The Acoma and Laguna Pueblos are located in northern New Mexico. Both communities were settled by immigrants from the North. Before 1699, they were refugees from numerous tribes in the area. Today, the tribe is home to over 5,000 tribal members, occupying more than 250 dwellings. Though they are not equipped with electricity, water, or sewer systems, the dwellings are still a remarkable sight. In 1629, construction began on the massive San Esteban del Rey Mission, a Catholic mission. The mission is now a National Historic Landmark, and Acoma and Laguna Pueblos have been listed on the National Register of Historic Places.
The communities share many similarities. The Acoma Sky City is a walled adobe village, located on a sheer rock mesa 367 feet above the valley floor. It is the oldest continuously occupied community in the United States. In fact, the Pueblos claim that they inhabited the area long before Christ. The Acoma and Laguna pueblos share the same patron saint, San Jose. In 1540, the Spaniard Francisco Coronado attributed this painting with bringing prosperity to the people. In 1540, drought had decimated the Laguna community.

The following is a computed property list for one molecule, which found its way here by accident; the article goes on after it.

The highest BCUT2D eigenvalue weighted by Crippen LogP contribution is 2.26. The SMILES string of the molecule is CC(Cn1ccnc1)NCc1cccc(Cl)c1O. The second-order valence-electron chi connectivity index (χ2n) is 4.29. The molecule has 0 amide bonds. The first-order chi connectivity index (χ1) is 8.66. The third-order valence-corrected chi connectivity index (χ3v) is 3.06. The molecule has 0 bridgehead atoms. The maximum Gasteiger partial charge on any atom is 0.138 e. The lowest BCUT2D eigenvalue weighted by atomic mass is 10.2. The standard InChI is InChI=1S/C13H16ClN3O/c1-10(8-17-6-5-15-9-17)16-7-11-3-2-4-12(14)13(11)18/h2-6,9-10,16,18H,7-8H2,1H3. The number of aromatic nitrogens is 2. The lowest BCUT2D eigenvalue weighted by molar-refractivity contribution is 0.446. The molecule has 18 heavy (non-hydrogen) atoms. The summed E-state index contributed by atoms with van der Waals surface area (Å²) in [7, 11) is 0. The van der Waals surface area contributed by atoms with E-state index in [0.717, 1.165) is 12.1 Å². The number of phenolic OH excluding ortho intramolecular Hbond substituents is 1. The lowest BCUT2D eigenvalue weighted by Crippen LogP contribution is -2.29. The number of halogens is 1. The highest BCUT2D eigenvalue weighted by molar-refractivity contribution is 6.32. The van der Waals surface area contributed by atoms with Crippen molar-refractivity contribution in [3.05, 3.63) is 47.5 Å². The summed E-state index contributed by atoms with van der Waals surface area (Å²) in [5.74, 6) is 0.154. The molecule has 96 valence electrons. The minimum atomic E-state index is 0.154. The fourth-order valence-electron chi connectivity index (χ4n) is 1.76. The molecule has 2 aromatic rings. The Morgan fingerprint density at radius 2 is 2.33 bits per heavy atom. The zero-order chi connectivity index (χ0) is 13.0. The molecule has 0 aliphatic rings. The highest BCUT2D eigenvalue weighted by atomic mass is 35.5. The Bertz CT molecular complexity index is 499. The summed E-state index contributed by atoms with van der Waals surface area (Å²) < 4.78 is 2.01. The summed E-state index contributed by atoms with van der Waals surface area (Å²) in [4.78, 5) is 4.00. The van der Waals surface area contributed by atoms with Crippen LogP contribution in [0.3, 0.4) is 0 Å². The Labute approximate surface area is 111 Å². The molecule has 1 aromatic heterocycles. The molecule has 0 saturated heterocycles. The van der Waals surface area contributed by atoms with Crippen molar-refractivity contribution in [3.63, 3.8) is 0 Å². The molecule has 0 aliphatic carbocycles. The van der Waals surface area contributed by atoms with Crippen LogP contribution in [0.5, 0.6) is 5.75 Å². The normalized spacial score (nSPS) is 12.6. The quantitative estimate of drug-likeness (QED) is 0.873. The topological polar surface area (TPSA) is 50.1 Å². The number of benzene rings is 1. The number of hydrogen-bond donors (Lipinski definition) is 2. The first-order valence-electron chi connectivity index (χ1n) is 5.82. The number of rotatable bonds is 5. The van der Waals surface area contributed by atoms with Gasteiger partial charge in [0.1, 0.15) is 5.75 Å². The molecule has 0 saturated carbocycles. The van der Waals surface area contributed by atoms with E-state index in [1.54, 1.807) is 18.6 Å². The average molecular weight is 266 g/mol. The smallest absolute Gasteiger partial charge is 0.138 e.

The Acoma Sky City is a walled adobe village situated on a steep rock mesa, 367 feet above the valley floor. The Laguna is the oldest continually occupied community in the United States. In Native history, it was inhabited before Christ. In 1540, the explorer Coronado brought a painting of San Jose to Acoma. Because the painting held supernatural powers, the people of Acoma and Laguna were able to prosper. The cliffside footpath provided a view of the valley floor and allowed tourists to view the ruins.
Acoma and Laguna Pueblos share neighbors, language, and high school. The two communities share the same patron saint, San Jose. In the 15th century, a priest named Father Ramirez brought to Acoma a painting of the saint brought by King Charles II. The people of Acoma and Laguna attributed the painting with its supernatural powers, and credited it with bringing prosperity.
Acoma and Laguna Pueblos are located 60 miles west of Albuquerque, and the population has been inhabited since 3000 BCE. The name means ‘lake’ in Keresan and the inhabitants speak Keresan. Before the Spanish conquistadors arrived, the Kawaik lived on the mesa’s plateau. The region was home to Mogollon and Ancestral Pueblo cultures.
In the year 1680, the Acoma and Laguna Pueblo Indians established a general revolt against the Spanish. During the 1690s, the Acoma Indians were tortured for practicing their religion, and their land was overgrazed by the Spanish cattle, causing famine and erosion. The religious leaders of the Acoma and Laguna Pueblos sent runners with maguey fiber to mark the day of rebellion. The united stand that the Native Americans took against the Spaniards drove the Spanish from the region, and the resulting rebellion was a success. Although many of the Native American deaths were tragic, the Acoma and the Laguna Pueblos are now thriving with a vibrant culture.